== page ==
The group chief executive officer of the Nigerian National Petroleum Company (NNPC) Limited, Mele Kyari, says market forces for the increase in petrol pump price from N540 to N617 per litre.
On Tuesday, petroleum product’s pump price gone up to N617 per litre in the federal capital territory (FCT) and N568 a litre in Lagos.
Speaking with state house correspondents on Tuesday after a meeting with Vice President Kashim Shettima at the Aso Villa, Kyari said the increase is not based on a shortfall in supply of petrol.
“There are just prices depending on the market realities. This is the meaning of making sure that the market regulates itself. Prices will go up and sometimes they will come down also,” he said.
“No, there is no supply issue. It is not a supply issue.
“When you go to the market, you buy the product, you come to the market and sell it at its prevailing market price. It has nothing to do with supply. We don’t have supply issues.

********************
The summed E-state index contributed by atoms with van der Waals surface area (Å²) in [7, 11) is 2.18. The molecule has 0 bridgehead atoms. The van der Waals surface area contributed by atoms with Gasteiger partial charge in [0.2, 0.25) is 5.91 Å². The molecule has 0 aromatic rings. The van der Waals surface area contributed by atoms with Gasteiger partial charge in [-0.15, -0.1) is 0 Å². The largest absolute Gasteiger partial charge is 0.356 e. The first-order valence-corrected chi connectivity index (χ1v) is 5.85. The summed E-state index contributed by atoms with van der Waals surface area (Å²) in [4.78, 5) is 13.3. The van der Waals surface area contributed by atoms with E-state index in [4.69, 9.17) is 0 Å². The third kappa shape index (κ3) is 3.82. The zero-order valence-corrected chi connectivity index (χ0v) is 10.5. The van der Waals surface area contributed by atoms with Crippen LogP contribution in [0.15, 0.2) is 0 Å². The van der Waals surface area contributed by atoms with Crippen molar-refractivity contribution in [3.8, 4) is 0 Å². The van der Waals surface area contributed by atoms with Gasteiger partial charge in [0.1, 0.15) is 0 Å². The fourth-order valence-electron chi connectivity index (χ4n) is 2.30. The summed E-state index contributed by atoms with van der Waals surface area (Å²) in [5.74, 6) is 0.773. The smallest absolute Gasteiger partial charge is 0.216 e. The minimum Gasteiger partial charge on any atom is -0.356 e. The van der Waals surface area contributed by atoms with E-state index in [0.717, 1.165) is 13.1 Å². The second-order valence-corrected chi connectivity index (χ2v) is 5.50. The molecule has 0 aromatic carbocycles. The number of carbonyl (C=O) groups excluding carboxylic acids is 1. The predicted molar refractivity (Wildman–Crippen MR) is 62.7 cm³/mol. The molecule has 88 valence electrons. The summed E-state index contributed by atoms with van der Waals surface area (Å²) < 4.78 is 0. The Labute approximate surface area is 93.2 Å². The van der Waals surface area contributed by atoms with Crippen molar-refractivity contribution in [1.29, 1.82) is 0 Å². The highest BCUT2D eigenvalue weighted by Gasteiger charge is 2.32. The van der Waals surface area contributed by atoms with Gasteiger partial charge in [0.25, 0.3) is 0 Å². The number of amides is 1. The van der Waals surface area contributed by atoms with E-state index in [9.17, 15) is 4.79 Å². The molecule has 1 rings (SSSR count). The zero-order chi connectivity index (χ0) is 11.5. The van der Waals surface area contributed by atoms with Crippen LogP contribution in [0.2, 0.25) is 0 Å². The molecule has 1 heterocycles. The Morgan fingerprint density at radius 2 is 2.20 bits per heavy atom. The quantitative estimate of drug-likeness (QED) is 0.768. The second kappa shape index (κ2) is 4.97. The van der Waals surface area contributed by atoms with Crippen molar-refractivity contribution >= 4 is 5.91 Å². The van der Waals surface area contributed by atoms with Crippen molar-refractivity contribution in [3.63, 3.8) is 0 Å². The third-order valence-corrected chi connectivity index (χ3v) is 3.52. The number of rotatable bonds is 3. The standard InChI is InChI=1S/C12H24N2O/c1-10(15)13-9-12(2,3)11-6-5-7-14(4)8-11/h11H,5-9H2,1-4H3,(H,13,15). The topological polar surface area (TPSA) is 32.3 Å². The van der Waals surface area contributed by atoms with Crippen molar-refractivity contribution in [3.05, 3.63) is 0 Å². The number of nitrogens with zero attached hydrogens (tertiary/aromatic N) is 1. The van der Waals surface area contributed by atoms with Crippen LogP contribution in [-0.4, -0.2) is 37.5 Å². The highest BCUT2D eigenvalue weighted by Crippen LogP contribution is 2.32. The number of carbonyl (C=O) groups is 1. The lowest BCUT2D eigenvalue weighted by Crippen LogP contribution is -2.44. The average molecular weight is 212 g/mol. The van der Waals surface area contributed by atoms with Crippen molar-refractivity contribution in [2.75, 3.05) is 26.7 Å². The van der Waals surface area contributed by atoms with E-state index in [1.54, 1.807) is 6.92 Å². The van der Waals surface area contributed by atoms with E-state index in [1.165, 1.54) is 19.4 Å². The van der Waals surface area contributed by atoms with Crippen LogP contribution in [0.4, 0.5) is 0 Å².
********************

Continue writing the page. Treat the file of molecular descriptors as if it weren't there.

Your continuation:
“We have robust supply. We’ve had over 32 days of supply in the country. That’s not a problem.”
On his part, Farouk Ahmed, chief executive officer (CEO), Nigerian Midstream and Downstream Petroleum Regulatory Authority (NMDPRA), said the price hike was as a result of rising crude prices.
He also attributed the increase to changes in freight rates as well as other ancillary expenses importers incur during distribution.
“So when you say market forces are working, basically what it is, is that you can see the price of crude going up,” he said.
“A week or so ago, the price of crude was hovering around $70 per barrel. Now, it’s over $80 per barrel. So, of course, the crude prices also drive the product price.
“As the importers are importing, they base it on the cost of importation plus the freight plus other costs elements in terms of local distribution.”
In his inaugural address on May 29, President Bola Tinubu pronounced that the petrol subsidy is gone.
Subsequently, NNPC increased the price of petrol at its retail outlets to N537 per litre in Abuja and N488 in Lagos.